Sample DMCA Take Down Letter
|Written by Gene Quinn
President & Founder of IPWatchdog, Inc.
Patent Attorney, Reg. No. 44,294
Zies, Widerman & Malek
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Posted: July 6, 2009 @ 6:55 pm
It just came to my attention earlier today that someone had copied an entire article from IPWatchdog.com and posted it to their own website last week. How is it possible that anyone doesn’t realize that you just cannot do that? More likely, it is known that you cannot do that but people do it figuring they won’t get caught. One of the most frequent questions I would get from my former law students was “how do you ever learn that someone is infringing”" or “how would you ever know what someone it thinking?” For those areas of law where motive matters, luckily those who are malicious also tend to be rather stupid. While they don’t necessarily need to tell you they fired you because you are African American, female or disabled, so many people revel in their own bigotry (and stupidity) and just cannot help themselves. That is a special kind of hate, when you cut your nose off to spite your own face. In the intellectual property context it frequently isn’t as easy to spot infringement unless you are vigilant, search and survey what is out there at any given time.
Online copyright infringement is rampant, everyone knows that. But did you know that there is usually a very easy solution? If you are the owner of a copyright you can provide notice to the webhosting company that houses the infringing material, and they will almost always take action. The Digital Millennium Copyright Act provides protection from copyright infringement lawsuits for service providers. This protection manifests itself in immunity from being sued for infringement, but they must take reasonable and swift action to remedy an infringement once they are notified. Since they do not want to lose their immunity from copyright infringement, if you notify them of an ongoing infringement they will almost always order the website owner to take down the infringing material, or they will.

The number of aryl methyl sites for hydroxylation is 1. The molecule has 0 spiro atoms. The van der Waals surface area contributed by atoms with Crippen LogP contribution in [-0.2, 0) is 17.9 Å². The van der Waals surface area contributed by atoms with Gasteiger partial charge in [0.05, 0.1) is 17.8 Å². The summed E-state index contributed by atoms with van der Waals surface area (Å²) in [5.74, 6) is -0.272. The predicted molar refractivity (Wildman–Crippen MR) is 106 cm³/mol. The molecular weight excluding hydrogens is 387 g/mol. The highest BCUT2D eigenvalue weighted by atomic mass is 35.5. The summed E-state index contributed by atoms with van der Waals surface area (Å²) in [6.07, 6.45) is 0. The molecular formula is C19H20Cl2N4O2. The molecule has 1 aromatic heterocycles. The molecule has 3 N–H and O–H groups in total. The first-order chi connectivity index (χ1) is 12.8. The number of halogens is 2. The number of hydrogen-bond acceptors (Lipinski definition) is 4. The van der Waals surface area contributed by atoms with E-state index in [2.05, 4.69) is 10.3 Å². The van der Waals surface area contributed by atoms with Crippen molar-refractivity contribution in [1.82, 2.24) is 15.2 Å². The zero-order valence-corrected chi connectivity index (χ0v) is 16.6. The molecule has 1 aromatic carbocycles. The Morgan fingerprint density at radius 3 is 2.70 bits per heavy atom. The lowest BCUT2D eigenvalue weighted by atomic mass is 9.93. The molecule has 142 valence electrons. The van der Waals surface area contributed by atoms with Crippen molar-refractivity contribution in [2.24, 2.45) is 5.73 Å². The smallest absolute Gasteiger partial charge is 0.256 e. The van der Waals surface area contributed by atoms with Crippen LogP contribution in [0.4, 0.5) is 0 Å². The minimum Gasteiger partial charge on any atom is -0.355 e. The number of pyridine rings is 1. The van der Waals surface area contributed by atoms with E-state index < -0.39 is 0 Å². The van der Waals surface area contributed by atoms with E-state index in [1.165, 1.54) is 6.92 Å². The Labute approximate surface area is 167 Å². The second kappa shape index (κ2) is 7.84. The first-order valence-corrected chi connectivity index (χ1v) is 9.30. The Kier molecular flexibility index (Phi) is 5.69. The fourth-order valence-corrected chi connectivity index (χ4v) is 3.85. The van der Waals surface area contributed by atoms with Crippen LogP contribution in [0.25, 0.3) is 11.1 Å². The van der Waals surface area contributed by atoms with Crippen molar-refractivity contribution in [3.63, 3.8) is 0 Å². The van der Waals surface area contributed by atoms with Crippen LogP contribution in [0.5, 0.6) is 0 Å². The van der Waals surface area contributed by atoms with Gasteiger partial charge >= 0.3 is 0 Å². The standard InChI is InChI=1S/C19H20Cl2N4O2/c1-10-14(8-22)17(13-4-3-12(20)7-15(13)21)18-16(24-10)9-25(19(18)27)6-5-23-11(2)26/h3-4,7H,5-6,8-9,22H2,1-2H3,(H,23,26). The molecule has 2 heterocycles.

You must send this notice in writing to the webhosting company, which you can learn through a WHOIS lookup. You must provide at a minimum:
- A physical or electronic signature (i.e., /s/NAME) of a person authorized to act on behalf of the owner of the copyright that is allegedly infringed.
- Identification of the copyrighted work claimed to have been infringed.
- Identification of the material that is claimed to be infringing and information reasonably sufficient to permit the service provider to locate the material.
- Information reasonably sufficient to permit the service provider to contact the complaining party, such as an address, telephone number, and, if available, an electronic mail address at which the complaining party may be contacted.
- A statement that the complaining party has a good faith belief that use of the material in the manner complained of is not authorized by the copyright owner.
- A statement that the information in the notification is accurate, and under penalty of perjury, that the complaining party is authorized to act on behalf of the owner of the copyright that is allegedly infringed.
What follows is a sample letter modeled off the one I sent earlier today, which you may use if you so choose. If you use this form you agree to the terms and conditions at the bottom of this page.
SAMPLE DMCA TAKE DOWN NOTICE